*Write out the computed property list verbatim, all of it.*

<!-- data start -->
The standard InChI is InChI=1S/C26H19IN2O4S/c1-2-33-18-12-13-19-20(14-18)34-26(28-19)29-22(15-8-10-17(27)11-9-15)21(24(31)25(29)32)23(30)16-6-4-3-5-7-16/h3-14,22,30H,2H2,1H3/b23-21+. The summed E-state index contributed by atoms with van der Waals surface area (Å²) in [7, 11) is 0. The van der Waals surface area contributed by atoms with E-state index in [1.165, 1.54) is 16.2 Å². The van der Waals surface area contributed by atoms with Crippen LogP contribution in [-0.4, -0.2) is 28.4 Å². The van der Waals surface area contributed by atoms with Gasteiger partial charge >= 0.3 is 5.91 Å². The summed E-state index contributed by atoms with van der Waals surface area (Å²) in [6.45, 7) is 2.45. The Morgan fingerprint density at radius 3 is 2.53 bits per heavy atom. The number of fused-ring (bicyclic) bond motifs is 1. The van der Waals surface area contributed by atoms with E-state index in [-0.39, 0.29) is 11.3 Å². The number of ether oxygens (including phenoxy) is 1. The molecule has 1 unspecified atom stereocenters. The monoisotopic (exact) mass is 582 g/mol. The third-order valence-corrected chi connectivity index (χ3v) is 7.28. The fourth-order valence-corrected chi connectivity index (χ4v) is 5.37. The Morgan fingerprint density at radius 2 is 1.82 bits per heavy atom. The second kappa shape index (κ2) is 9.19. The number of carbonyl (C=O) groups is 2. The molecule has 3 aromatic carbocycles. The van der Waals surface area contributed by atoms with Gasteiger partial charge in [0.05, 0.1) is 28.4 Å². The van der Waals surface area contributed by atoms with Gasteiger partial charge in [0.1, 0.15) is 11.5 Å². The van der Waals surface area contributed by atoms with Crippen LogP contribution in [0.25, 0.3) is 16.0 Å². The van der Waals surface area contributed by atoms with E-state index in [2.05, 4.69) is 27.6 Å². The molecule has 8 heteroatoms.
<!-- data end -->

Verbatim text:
The standard InChI is InChI=1S/C26H19IN2O4S/c1-2-33-18-12-13-19-20(14-18)34-26(28-19)29-22(15-8-10-17(27)11-9-15)21(24(31)25(29)32)23(30)16-6-4-3-5-7-16/h3-14,22,30H,2H2,1H3/b23-21+. The summed E-state index contributed by atoms with van der Waals surface area (Å²) in [7, 11) is 0. The van der Waals surface area contributed by atoms with E-state index in [1.165, 1.54) is 16.2 Å². The van der Waals surface area contributed by atoms with Crippen LogP contribution in [-0.4, -0.2) is 28.4 Å². The van der Waals surface area contributed by atoms with Gasteiger partial charge >= 0.3 is 5.91 Å². The summed E-state index contributed by atoms with van der Waals surface area (Å²) in [6.45, 7) is 2.45. The Morgan fingerprint density at radius 3 is 2.53 bits per heavy atom. The number of fused-ring (bicyclic) bond motifs is 1. The van der Waals surface area contributed by atoms with E-state index in [-0.39, 0.29) is 11.3 Å². The number of ether oxygens (including phenoxy) is 1. The molecule has 1 unspecified atom stereocenters. The monoisotopic (exact) mass is 582 g/mol. The third-order valence-corrected chi connectivity index (χ3v) is 7.28. The fourth-order valence-corrected chi connectivity index (χ4v) is 5.37. The Morgan fingerprint density at radius 2 is 1.82 bits per heavy atom. The second kappa shape index (κ2) is 9.19. The number of carbonyl (C=O) groups is 2. The molecule has 3 aromatic carbocycles. The van der Waals surface area contributed by atoms with Gasteiger partial charge in [0.05, 0.1) is 28.4 Å². The van der Waals surface area contributed by atoms with Gasteiger partial charge in [0.1, 0.15) is 11.5 Å². The van der Waals surface area contributed by atoms with Crippen LogP contribution in [0.25, 0.3) is 16.0 Å². The van der Waals surface area contributed by atoms with E-state index in [2.05, 4.69) is 27.6 Å². The molecule has 8 heteroatoms.